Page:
-S, --local, --server=[//[domain/]][[#][@|[#]]
Specify IP address of upstream servers directly. Setting this flag does not suppress reading of /etc/resolv.conf, use -R to do that. If one or more optional domains are given, that server is used only for those domains and they are queried only using the specified server. This is intended for private nameservers: if you have a nameserver on your network which deals with names of the form xxx.internal.thekelleys.org.uk at 192.168.1.1 then giving the flag -S /internal.thekelleys.org.uk/192.168.1.1 will send all queries for internal machines to that nameserver, everything else will go to the servers in /etc/resolv.conf. DNSSEC validation is turned off for such private nameservers, UNLESS a --trust-anchor is specified for the domain in question. An empty domain specification, // has the special meaning of “unqualified names only” ie names without any dots in them. A non-standard port may be specified as part of the IP address using a # character. More than one -S flag is allowed, with repeated domain or ipaddr parts as required.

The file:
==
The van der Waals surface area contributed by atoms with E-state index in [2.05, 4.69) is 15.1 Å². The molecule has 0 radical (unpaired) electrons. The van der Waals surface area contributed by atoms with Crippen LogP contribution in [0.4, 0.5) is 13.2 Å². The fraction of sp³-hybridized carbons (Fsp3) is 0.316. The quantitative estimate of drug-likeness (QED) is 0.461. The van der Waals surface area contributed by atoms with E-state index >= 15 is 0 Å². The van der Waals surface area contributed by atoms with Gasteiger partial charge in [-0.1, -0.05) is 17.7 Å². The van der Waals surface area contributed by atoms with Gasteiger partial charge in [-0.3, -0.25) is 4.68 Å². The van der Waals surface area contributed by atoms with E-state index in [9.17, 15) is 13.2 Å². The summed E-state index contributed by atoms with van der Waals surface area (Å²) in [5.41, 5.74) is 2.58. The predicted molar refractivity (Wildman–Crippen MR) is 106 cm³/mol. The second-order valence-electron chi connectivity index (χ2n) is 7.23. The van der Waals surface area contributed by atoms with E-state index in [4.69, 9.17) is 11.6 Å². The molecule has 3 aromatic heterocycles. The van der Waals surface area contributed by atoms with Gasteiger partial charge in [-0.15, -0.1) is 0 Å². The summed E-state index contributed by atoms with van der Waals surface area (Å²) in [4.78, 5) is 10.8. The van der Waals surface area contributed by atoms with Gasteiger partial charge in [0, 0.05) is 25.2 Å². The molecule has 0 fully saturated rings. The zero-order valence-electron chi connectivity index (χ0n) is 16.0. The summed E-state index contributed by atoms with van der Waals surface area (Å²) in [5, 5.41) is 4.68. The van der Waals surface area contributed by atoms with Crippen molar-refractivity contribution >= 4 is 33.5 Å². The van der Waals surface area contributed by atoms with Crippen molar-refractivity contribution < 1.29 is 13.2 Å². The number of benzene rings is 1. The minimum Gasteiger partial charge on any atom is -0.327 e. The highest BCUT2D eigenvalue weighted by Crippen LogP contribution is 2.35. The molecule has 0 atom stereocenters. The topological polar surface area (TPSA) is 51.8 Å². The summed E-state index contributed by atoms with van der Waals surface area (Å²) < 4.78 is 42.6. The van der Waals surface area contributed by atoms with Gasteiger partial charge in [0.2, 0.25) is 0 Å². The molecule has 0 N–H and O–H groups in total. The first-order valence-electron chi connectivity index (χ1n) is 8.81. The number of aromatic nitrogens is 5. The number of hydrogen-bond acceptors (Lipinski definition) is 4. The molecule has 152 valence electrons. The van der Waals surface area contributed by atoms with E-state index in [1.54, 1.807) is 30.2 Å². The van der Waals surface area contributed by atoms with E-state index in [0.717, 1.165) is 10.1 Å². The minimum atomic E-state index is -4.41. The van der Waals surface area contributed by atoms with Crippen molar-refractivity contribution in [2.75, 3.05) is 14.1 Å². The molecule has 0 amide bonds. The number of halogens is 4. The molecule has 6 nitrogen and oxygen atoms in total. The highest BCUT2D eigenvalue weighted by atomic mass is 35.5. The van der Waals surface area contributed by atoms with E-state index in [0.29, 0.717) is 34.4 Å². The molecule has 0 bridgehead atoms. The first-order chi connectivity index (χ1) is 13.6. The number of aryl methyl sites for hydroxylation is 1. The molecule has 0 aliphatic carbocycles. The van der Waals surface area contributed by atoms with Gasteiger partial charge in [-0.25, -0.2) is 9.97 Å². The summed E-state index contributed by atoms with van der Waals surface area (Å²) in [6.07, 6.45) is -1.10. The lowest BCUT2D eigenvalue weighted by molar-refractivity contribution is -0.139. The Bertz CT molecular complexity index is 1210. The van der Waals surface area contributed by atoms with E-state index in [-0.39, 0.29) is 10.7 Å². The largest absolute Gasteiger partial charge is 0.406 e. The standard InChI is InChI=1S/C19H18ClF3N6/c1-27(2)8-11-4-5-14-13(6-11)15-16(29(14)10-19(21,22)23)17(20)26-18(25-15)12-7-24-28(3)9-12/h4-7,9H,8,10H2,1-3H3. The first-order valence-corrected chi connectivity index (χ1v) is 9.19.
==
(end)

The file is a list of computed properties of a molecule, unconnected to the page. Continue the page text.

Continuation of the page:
More specific domains take precedence over less specific domains, so: --server=/google.com/18.104.22.168 --server=/www.google.com/22.214.171.124 will send queries for *.google.com to 126.96.36.199, except *www.google.com, which will go to 188.8.131.52
The special server address ‘#’ means, “use the standard servers”, so --server=/google.com/184.108.40.206 --server=/www.google.com/# will send queries for *.google.com to 220.127.116.11, except *www.google.com which will be forwarded as usual.
So using the # on the same line is wrong.